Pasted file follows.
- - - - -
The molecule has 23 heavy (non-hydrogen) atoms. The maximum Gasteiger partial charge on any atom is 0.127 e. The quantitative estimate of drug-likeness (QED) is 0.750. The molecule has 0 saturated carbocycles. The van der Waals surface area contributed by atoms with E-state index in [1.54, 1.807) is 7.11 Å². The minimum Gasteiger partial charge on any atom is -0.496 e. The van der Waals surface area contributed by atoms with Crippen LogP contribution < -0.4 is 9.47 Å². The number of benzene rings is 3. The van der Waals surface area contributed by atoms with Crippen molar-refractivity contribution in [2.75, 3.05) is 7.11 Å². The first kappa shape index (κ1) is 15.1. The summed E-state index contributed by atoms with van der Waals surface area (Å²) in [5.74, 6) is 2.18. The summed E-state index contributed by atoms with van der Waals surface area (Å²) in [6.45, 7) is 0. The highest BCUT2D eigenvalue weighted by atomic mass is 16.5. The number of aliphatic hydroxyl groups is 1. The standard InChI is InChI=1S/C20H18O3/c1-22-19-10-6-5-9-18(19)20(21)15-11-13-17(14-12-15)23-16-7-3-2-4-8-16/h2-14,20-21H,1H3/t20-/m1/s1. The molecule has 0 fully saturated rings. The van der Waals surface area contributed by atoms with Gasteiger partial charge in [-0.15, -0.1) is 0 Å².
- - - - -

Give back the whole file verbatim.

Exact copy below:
The molecule has 23 heavy (non-hydrogen) atoms. The maximum Gasteiger partial charge on any atom is 0.127 e. The quantitative estimate of drug-likeness (QED) is 0.750. The molecule has 0 saturated carbocycles. The van der Waals surface area contributed by atoms with E-state index in [1.54, 1.807) is 7.11 Å². The minimum Gasteiger partial charge on any atom is -0.496 e. The van der Waals surface area contributed by atoms with Crippen LogP contribution < -0.4 is 9.47 Å². The number of benzene rings is 3. The van der Waals surface area contributed by atoms with Crippen molar-refractivity contribution in [2.75, 3.05) is 7.11 Å². The first kappa shape index (κ1) is 15.1. The summed E-state index contributed by atoms with van der Waals surface area (Å²) in [5.74, 6) is 2.18. The summed E-state index contributed by atoms with van der Waals surface area (Å²) in [6.45, 7) is 0. The highest BCUT2D eigenvalue weighted by atomic mass is 16.5. The number of aliphatic hydroxyl groups is 1. The standard InChI is InChI=1S/C20H18O3/c1-22-19-10-6-5-9-18(19)20(21)15-11-13-17(14-12-15)23-16-7-3-2-4-8-16/h2-14,20-21H,1H3/t20-/m1/s1. The molecule has 0 fully saturated rings. The van der Waals surface area contributed by atoms with Gasteiger partial charge in [-0.15, -0.1) is 0 Å².